They are debating Austin’s suitability for a role on the world stage and wonder whether his experience equips him to confront an increasingly assertive China, develop new tools in cyber warfare and other realms, and reassure allies skittish about US reliability.
All those questions are expected to make the decorated 40-year Army veteran’s confirmation hearing a challenge. Austin will likely have to contend with these doubts even before then, as he meets with lawmakers next week and the Biden team pushes reluctant members of Congress to grant a waiver for the recently retired general to serve in the civilian leadership post.
Speaking in Wilmington, Delaware, on Wednesday, Austin said he understands “the important role of the Department of Defense and the role that it plays in maintaining stability and deterring aggression and defending and supporting critical alliances around the world.”
Former Secretary of State Colin Powell offered a ringing endorsement of the 67-year-old nominee.
Biden “is making a superb choice in selecting General Lloyd Austin to be the next Secretary of Defense,” Powell said in a statement, adding that he had mentored Austin during his military career. “General Austin has served splendidly at all combat and civilian levels in the Armed Forces. He has demonstrated his warfighting skills and his bureaucratic, diplomatic and political acumen.” Biden and Austin “will be a great team,” Powell said.
‘Divorced from reality’
Retired Gen. Tony Thomas, who served as deputy commander of Joint Special Operations Command during the withdrawal of US forces from Iraq, took to Twitter in response to Biden’s op-ed.
“POTUS-elect logic for selection is the ‘successful’ ending of the war effort in 2011???” Thomas wrote. “Did I dream about having to go BACK to Iraq and then the added bonus of Syria 2 years later to defeat ISIS?”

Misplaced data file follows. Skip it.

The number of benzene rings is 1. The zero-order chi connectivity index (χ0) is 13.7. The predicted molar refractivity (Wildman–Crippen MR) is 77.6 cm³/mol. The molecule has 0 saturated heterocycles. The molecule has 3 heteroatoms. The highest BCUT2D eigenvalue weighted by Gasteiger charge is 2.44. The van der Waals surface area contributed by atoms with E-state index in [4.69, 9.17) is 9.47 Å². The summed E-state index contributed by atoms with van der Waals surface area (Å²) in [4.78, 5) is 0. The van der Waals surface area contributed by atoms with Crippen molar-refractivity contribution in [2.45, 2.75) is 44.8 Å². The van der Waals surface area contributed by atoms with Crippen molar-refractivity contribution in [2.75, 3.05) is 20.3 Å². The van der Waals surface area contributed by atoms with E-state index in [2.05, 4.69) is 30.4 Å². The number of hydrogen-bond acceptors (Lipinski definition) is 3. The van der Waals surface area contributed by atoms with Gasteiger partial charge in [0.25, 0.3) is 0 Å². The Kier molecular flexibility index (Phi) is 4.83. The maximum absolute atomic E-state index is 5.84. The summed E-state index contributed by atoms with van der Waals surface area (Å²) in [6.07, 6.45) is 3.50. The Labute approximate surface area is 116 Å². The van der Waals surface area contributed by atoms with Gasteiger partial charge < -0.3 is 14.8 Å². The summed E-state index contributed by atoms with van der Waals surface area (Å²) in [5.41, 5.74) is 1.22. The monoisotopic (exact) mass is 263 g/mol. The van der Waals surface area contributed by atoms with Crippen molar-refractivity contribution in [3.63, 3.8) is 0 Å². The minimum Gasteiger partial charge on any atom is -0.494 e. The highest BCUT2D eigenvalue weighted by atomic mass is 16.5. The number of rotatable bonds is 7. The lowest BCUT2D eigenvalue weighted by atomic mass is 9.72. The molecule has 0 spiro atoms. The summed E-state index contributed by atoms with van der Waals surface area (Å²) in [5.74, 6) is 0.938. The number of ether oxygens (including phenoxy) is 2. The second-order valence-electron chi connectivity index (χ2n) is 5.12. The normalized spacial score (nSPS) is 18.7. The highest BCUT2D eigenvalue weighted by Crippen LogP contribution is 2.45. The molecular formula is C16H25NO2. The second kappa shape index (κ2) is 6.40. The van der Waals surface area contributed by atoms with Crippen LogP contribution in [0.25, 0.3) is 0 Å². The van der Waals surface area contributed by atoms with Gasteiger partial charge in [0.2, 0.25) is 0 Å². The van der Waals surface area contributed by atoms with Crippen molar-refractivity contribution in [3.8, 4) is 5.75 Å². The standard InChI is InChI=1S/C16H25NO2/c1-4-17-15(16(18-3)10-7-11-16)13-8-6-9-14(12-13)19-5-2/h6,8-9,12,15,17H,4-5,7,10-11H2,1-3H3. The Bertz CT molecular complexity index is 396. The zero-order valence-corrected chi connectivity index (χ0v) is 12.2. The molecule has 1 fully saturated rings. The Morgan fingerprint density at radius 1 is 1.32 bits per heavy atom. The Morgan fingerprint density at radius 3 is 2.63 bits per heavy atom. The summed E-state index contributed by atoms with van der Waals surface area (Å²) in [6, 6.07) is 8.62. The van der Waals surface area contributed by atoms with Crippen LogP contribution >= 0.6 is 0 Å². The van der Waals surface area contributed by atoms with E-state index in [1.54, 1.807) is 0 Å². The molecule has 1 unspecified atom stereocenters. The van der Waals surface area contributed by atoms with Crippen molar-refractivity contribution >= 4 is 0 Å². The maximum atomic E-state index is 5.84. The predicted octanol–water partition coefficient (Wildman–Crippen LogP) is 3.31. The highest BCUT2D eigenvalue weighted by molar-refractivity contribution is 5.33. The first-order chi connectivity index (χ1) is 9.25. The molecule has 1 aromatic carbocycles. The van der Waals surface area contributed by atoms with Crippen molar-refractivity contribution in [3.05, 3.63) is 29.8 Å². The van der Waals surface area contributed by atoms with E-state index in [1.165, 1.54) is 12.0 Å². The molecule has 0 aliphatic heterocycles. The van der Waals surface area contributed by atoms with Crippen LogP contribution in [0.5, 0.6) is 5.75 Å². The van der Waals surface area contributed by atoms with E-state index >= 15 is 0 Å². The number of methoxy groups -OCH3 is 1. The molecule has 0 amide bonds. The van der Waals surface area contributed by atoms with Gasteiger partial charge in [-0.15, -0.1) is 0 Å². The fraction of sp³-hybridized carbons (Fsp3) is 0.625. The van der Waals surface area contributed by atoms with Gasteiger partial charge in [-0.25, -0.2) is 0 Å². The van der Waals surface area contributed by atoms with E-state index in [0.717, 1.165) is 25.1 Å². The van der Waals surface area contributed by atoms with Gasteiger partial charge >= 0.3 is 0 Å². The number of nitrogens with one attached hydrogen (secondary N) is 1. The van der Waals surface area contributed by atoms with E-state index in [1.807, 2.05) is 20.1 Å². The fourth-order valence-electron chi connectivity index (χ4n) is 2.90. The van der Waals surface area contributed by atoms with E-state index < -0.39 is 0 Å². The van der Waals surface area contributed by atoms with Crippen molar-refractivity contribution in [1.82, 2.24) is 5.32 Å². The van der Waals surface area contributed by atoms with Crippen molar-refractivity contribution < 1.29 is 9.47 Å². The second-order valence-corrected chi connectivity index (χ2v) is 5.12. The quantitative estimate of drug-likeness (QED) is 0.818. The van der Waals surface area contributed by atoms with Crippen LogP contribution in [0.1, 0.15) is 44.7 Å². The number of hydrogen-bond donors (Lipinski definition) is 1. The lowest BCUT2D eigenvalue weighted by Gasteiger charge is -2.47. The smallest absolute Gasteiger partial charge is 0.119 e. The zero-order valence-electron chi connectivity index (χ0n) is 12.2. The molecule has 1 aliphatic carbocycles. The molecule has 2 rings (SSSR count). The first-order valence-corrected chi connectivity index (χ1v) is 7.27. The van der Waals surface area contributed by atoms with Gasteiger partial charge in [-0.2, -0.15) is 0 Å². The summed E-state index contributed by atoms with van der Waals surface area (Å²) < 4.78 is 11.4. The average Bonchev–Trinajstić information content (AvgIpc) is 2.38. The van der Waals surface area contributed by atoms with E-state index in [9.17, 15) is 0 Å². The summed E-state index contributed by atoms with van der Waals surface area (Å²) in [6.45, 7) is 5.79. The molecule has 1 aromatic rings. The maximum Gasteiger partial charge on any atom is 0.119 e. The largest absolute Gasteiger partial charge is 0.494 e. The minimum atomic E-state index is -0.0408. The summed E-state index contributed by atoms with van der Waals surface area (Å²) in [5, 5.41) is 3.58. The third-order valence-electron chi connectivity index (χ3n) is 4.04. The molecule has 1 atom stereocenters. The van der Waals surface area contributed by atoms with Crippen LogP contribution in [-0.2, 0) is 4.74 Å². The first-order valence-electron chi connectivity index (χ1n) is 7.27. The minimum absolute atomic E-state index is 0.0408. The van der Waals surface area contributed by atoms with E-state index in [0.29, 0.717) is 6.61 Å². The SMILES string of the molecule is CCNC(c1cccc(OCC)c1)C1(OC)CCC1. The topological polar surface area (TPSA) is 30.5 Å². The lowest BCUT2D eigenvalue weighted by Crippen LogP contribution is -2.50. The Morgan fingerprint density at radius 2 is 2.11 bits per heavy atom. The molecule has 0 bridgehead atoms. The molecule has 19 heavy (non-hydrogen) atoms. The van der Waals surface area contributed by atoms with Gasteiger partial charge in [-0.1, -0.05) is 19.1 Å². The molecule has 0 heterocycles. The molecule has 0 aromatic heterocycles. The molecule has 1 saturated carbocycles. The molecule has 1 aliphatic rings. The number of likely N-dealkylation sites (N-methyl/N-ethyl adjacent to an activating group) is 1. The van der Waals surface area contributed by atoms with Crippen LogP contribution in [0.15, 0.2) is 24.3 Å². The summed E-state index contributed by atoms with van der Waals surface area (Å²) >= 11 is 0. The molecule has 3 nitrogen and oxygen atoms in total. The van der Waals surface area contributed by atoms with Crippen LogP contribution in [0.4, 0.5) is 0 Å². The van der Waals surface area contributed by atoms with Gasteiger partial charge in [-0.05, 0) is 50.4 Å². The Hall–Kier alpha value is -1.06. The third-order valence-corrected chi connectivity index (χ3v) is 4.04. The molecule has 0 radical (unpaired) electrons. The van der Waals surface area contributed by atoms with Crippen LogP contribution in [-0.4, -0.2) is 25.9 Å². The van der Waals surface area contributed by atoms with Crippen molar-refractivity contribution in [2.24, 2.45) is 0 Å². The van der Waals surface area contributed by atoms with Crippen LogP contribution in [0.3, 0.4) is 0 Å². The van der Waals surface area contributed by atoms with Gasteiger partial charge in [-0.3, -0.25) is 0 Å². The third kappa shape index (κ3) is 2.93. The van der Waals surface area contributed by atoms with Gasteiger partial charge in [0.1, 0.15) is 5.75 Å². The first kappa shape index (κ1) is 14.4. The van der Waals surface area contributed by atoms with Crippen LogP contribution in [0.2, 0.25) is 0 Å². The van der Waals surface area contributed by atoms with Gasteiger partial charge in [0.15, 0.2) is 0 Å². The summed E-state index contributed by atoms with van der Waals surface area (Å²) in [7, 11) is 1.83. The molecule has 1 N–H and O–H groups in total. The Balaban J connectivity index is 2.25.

“I admired Austin’s desire to take the fight to the enemy,” Carter said, “but the plan he presented to me in private was entirely unrealistic at that time. It relied on Iraqi army formations that barely existed on paper, let alone in reality.”
Austin’s assessment met with scathing public criticism, too. During a 2015 Senate Armed Services hearing, then-Chairman John McCain objected to Austin’s relatively optimistic take on the fight against ISIS, despite the group’s major battlefield gains.
“There haven’t been any dramatic gains on either side,” Austin said, about a year after ISIS had captured Iraq’s second largest city, Mosul.
“I’ve never seen a hearing that is as divorced from the reality of every outside expert and what you are saying,” McCain told Austin.
In that same hearing, Austin became the public face of one of the administration’s biggest failures in the fight against ISIS, admitting to Congress that a $500 million Pentagon program to train Syrians to fight the terror group had only “four or five” fighters remaining.
Outside congressionally mandated appearances, Austin’s reticence, along with his lack of accessibility and transparency, allowed him to avoid expressing opinions about controversial Obama administration policies while in uniform, but critics say that leaves him untested for a role that brings intense media scrutiny.
While serving as the top military officer overseeing the Middle East, Austin rarely interacted with the media, unlike his predecessors or successors, who often took journalists with them on visits to the various campaign theaters — moves that helped build public understanding for the mission.